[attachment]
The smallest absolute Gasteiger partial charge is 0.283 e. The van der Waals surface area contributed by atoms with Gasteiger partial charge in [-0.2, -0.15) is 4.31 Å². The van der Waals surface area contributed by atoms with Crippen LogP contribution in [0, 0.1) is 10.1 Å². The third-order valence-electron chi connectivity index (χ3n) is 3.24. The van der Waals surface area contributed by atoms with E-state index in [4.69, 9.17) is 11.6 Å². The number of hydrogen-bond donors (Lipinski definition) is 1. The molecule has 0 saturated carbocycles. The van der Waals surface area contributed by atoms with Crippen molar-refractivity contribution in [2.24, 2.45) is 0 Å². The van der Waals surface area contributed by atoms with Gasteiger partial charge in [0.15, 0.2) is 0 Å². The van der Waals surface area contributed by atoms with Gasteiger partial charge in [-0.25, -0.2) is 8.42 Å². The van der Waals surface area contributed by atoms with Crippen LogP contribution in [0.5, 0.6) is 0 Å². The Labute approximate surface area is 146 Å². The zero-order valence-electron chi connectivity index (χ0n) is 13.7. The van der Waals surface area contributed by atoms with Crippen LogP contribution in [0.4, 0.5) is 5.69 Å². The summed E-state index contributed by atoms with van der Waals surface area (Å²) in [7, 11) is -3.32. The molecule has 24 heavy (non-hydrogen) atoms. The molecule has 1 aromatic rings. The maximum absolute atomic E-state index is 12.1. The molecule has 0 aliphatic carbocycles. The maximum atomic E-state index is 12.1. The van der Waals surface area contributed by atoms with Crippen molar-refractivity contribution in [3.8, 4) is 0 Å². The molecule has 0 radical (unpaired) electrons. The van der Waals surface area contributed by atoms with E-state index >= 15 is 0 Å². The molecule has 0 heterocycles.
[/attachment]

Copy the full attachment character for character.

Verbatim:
The smallest absolute Gasteiger partial charge is 0.283 e. The van der Waals surface area contributed by atoms with Gasteiger partial charge in [-0.2, -0.15) is 4.31 Å². The van der Waals surface area contributed by atoms with Crippen LogP contribution in [0, 0.1) is 10.1 Å². The third-order valence-electron chi connectivity index (χ3n) is 3.24. The van der Waals surface area contributed by atoms with E-state index in [4.69, 9.17) is 11.6 Å². The number of hydrogen-bond donors (Lipinski definition) is 1. The molecule has 0 saturated carbocycles. The van der Waals surface area contributed by atoms with Crippen molar-refractivity contribution in [2.24, 2.45) is 0 Å². The van der Waals surface area contributed by atoms with Gasteiger partial charge in [0.15, 0.2) is 0 Å². The van der Waals surface area contributed by atoms with Gasteiger partial charge in [-0.25, -0.2) is 8.42 Å². The van der Waals surface area contributed by atoms with Crippen LogP contribution in [0.5, 0.6) is 0 Å². The Labute approximate surface area is 146 Å². The zero-order valence-electron chi connectivity index (χ0n) is 13.7. The van der Waals surface area contributed by atoms with Crippen LogP contribution in [0.4, 0.5) is 5.69 Å². The summed E-state index contributed by atoms with van der Waals surface area (Å²) in [7, 11) is -3.32. The molecule has 24 heavy (non-hydrogen) atoms. The molecule has 1 aromatic rings. The maximum absolute atomic E-state index is 12.1. The molecule has 0 aliphatic carbocycles. The maximum atomic E-state index is 12.1. The van der Waals surface area contributed by atoms with Crippen molar-refractivity contribution in [3.8, 4) is 0 Å². The molecule has 0 radical (unpaired) electrons. The van der Waals surface area contributed by atoms with E-state index >= 15 is 0 Å². The molecule has 0 heterocycles.